AVC: So coming off of the first RJD2 record to predominantly feature live music, zero guests, and your own singing, what tack did you choose in approaching The Colossus?
RJ: There were two goals. After intentionally limiting myself to sounds that I could generate on my own, I thought that it would be fun to do the exact opposite and pull in as many outside sounds and tones as I could. Goal number two was… Every time I’ve done a record, I’ve been looking to see how I can progress, bring in new elements and approaches. When I started thinking about this record, I realized there’s so much that I’ve already done that I could do this as almost a retrospective of writing methodologies. That was really fun because it allowed me to switch between these hugely disparate techniques: from using a sampler to make a song, to starting with acoustic drums and building from the ground up.
AVC: And this record marks your debut behind a physical drum kit. That seems surprising for someone so percussion-oriented.
RJ: I just hadn’t had that much time practicing behind the drum kit. I’ve spent an inordinate amount of time listening to, thinking about, and programming drum parts, but it’s completely different. One of the beautiful things about using a sampler is since you are so detached from traditional technique, you’re forced to have a macro perspective of the project. With an instrument, it’s the opposite. With drums specifically, there’s nothing that provides more instant gratification and nothing that’s funner to play. I don’t care how good you are at it, but if you don’t enjoy playing drums, you aren’t in touch with a facet of your humanity. Really.
AVC: Your last record, The Third Hand, received some of the lowest reviews that you’ve gotten. Did that have any bearing on your approach to this record?
RJ: Nah. If I was really trying to hold my ass tight for what I thought someone out there wanted, I wouldn’t be singing on this record. I would make Dead Ringer again. I don’t feel the need to be apologetic about that record or my singing. I think the criticism has more to do with a perceived line between instrumental and vocal music, which I understand. I didn’t want to make The Third Hand again in the same way that I haven’t wanted to recreate any of the records I’ve made.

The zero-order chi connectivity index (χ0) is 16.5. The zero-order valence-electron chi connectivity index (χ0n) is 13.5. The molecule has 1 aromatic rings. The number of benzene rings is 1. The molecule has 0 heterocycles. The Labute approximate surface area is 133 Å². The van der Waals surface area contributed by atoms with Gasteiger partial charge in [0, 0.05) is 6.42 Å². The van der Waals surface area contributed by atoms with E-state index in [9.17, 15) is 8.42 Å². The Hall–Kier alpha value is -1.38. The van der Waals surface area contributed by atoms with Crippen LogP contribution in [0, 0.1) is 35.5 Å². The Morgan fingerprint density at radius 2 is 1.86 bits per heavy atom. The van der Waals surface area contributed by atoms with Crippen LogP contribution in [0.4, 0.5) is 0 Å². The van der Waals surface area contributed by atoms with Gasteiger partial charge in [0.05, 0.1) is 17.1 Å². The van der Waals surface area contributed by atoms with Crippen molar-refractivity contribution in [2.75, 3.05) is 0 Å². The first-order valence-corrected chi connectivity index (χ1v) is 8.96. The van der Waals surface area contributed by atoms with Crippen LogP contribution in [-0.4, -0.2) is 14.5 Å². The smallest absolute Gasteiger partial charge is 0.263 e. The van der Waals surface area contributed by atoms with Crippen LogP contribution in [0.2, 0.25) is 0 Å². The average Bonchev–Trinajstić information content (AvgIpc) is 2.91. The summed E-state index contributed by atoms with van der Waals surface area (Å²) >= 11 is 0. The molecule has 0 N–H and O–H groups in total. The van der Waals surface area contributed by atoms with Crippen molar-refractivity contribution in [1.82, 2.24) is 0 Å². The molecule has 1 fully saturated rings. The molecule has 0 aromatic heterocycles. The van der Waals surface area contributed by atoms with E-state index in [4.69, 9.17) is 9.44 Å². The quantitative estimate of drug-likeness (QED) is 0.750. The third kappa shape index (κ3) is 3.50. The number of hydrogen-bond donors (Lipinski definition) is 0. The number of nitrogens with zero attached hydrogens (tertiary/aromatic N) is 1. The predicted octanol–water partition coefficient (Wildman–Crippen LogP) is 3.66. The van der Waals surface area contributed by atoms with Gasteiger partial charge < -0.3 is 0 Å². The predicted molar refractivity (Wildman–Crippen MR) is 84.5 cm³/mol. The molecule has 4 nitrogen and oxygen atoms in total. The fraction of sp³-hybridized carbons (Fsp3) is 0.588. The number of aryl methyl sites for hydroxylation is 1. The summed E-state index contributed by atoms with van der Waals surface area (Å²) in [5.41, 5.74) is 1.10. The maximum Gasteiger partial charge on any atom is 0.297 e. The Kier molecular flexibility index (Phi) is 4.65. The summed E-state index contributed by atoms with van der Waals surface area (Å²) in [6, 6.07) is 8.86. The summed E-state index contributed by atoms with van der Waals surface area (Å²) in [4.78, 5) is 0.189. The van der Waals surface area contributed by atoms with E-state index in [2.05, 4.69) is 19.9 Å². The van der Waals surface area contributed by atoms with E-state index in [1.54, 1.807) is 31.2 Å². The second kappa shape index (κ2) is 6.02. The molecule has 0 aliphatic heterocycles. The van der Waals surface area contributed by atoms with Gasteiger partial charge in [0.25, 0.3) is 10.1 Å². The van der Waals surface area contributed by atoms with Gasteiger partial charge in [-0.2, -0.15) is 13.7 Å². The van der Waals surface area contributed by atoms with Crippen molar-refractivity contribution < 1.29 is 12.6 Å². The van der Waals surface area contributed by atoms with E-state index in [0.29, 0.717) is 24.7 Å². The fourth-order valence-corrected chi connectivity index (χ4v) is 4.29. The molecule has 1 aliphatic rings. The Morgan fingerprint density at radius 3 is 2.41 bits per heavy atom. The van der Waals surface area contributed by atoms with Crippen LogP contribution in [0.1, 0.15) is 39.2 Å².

AVC: In your September press release, you hinted that all of this is only a portion of what you’ve got planned. What else do we have to look forward to?
RJ: I have a lot of music recorded, and I don’t think all of it is going to come out under the RJD2 name. I have a collaborative record that’s almost done, and at least one album’s worth of proper RJD2 material as well.
AVC: Can you say who the collaborative record is with?
RJ: I’d rather not. I’m reticent to talk about a bunch of shit all at once. I don’t want to take the focus off of this record. Also, I’ve tried to work in a themed manner. For me albums happen within their own context. These last few things that I’ve been working on have been very… maybe “goal-oriented” is the way to put it. They are supposed to be bodies of work.
AVC: Any plans to sign other artists to RJ’s Electrical Connections?
RJ: I’m open to it, but this comes back to the sustainability thing. I’m not an aspiring Ahmet Ertegen or Clive Davis. I’m not an A&R; I’m a guy who makes records. If I find some great records that need to get put out and it’s the right time to do it, I’m more than willing, but if the only thing I ever put out is my own records, that is perfectly fine with me.